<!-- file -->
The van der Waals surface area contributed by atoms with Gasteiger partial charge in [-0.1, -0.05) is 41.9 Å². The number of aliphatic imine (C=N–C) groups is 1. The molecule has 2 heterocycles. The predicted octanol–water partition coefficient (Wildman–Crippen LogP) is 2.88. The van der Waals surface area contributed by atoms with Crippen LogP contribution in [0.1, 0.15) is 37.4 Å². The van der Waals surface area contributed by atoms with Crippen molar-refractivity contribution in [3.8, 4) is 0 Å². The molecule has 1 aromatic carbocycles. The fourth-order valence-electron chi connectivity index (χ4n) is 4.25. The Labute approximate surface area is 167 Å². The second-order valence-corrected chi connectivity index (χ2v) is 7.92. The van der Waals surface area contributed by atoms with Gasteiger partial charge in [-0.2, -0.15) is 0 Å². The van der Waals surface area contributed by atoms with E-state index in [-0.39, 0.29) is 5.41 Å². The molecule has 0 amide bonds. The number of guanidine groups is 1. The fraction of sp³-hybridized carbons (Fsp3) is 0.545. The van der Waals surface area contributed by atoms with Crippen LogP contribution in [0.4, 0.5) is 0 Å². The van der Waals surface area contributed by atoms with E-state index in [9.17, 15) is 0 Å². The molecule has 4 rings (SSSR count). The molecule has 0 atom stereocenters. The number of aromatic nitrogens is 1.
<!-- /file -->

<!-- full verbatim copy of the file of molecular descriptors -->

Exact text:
The van der Waals surface area contributed by atoms with Gasteiger partial charge in [-0.1, -0.05) is 41.9 Å². The number of aliphatic imine (C=N–C) groups is 1. The molecule has 2 heterocycles. The predicted octanol–water partition coefficient (Wildman–Crippen LogP) is 2.88. The van der Waals surface area contributed by atoms with Crippen LogP contribution in [0.1, 0.15) is 37.4 Å². The van der Waals surface area contributed by atoms with Crippen molar-refractivity contribution in [3.8, 4) is 0 Å². The molecule has 1 aromatic carbocycles. The fourth-order valence-electron chi connectivity index (χ4n) is 4.25. The Labute approximate surface area is 167 Å². The second-order valence-corrected chi connectivity index (χ2v) is 7.92. The van der Waals surface area contributed by atoms with Gasteiger partial charge in [-0.2, -0.15) is 0 Å². The van der Waals surface area contributed by atoms with E-state index in [-0.39, 0.29) is 5.41 Å². The molecule has 0 amide bonds. The number of guanidine groups is 1. The fraction of sp³-hybridized carbons (Fsp3) is 0.545. The van der Waals surface area contributed by atoms with Crippen LogP contribution in [0.4, 0.5) is 0 Å². The van der Waals surface area contributed by atoms with E-state index in [9.17, 15) is 0 Å². The molecule has 4 rings (SSSR count). The molecule has 0 atom stereocenters. The number of aromatic nitrogens is 1.